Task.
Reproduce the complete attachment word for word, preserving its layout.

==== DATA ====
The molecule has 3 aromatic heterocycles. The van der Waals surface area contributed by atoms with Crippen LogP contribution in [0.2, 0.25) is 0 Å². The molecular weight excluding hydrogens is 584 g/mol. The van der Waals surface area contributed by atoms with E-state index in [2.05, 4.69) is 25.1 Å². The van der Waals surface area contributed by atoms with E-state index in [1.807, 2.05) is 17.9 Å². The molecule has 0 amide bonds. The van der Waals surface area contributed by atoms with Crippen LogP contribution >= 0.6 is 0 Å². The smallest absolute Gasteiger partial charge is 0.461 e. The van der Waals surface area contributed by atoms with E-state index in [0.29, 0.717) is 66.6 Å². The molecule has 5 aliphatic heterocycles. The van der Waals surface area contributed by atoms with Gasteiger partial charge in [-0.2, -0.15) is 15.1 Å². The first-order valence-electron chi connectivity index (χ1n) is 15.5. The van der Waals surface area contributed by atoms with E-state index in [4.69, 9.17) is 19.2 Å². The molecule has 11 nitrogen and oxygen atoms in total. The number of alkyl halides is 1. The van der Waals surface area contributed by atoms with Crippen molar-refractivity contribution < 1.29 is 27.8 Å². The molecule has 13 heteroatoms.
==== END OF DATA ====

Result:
The molecule has 3 aromatic heterocycles. The van der Waals surface area contributed by atoms with Crippen LogP contribution in [0.2, 0.25) is 0 Å². The molecular weight excluding hydrogens is 584 g/mol. The van der Waals surface area contributed by atoms with E-state index in [2.05, 4.69) is 25.1 Å². The van der Waals surface area contributed by atoms with E-state index in [1.807, 2.05) is 17.9 Å². The molecule has 0 amide bonds. The van der Waals surface area contributed by atoms with Crippen LogP contribution >= 0.6 is 0 Å². The smallest absolute Gasteiger partial charge is 0.461 e. The van der Waals surface area contributed by atoms with E-state index in [0.29, 0.717) is 66.6 Å². The molecule has 5 aliphatic heterocycles. The van der Waals surface area contributed by atoms with Gasteiger partial charge in [-0.2, -0.15) is 15.1 Å². The first-order valence-electron chi connectivity index (χ1n) is 15.5. The van der Waals surface area contributed by atoms with E-state index in [4.69, 9.17) is 19.2 Å². The molecule has 11 nitrogen and oxygen atoms in total. The number of alkyl halides is 1. The van der Waals surface area contributed by atoms with Crippen molar-refractivity contribution < 1.29 is 27.8 Å². The molecule has 13 heteroatoms.